Smith-Haut-Lafitte's Caudalie wins Michelin star
- Monday 1 March 2010
The only new three-star restaurant of the new French Michelin guide, published last week, is L’Auberge du Vieux Puits in Fontjoncouse
This is a boost for the Languedoc, which has not had a three Michelin-starred restaurant since the Pourcel brothers lost their third star at the Le Jardin des Sens in Montpellier.
One of France’s best known woman chefs, Helene Darroze, is the highest- profile casualty of the new guide, losing the second star at her eponymous restaurant in Paris.
Darroze may well have paid the price for dividing her time between Paris and London.
In London she runs two restaurants at the Connaught, where she holds a Michelin star.
Her mentor Alain Ducasse’s restaurant, Alain Ducasse at the Dorchester, picked up a third star in the UK guide this year.
The luxury ski resort of Courchevel 1850 is another winner, with two restaurants winning two stars, Les Airelles and Cheval Blanc
With Le Bateau Ivre and Michel Rochedy’s Chabichou in the hotel of the same name, Courcheval now has four restaurants with two Michelin stars.
The resort’s wine-focussed Il Vino d’Enrico Bernardo, run by the sommelier of the same name, won one star.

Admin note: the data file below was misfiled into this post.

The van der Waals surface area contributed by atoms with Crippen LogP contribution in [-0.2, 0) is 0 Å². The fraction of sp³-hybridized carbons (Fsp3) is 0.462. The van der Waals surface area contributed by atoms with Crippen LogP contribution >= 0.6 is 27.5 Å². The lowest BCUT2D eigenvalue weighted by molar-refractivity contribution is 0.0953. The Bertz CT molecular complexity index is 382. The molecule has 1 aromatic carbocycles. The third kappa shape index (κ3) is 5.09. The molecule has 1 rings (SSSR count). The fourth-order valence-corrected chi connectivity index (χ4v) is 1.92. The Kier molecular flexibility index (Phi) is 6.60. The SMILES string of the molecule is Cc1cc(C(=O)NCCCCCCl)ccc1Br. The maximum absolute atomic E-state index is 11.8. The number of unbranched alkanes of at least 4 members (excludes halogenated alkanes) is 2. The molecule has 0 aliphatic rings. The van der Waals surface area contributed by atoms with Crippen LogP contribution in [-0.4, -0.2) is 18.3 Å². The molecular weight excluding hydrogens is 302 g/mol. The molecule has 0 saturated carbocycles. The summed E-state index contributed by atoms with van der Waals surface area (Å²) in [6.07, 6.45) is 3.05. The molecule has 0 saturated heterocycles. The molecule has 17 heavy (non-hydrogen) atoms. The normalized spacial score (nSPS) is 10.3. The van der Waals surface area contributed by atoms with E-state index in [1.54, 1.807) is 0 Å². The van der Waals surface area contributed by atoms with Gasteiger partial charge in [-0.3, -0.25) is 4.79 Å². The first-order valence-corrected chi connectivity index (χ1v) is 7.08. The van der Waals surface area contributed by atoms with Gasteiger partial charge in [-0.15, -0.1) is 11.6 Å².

Of the other eight newly-promoted two stars, two are on the west coast of France, the Auberge des Glazicks at Plomodiem and Anne de Bretagne at La Plaine-sur-Mer.
Just one is in Paris, Bigarrade in the 17th arrondissement.
There are 47 new one-stars, bringing the total in France to 455.
These include Loiseau des Vignes in Beaune, which is run by the widow of former chef Bernard Loiseau, who committed suicide in 2003 after his restaurant La Cote d’Or was downgraded by Gault Millau.
Bordeaux has three new one-stars - Le Gabriel, Le Pressoir d’Argent, and Caudalie.
Michelin has also recognised the demand for less expensive, more casual dining.
It has awarded 105 new Bib Gourmand restaurants, making a total of 555 establishments with menus priced at less than €29 - or €35 in the Paris area.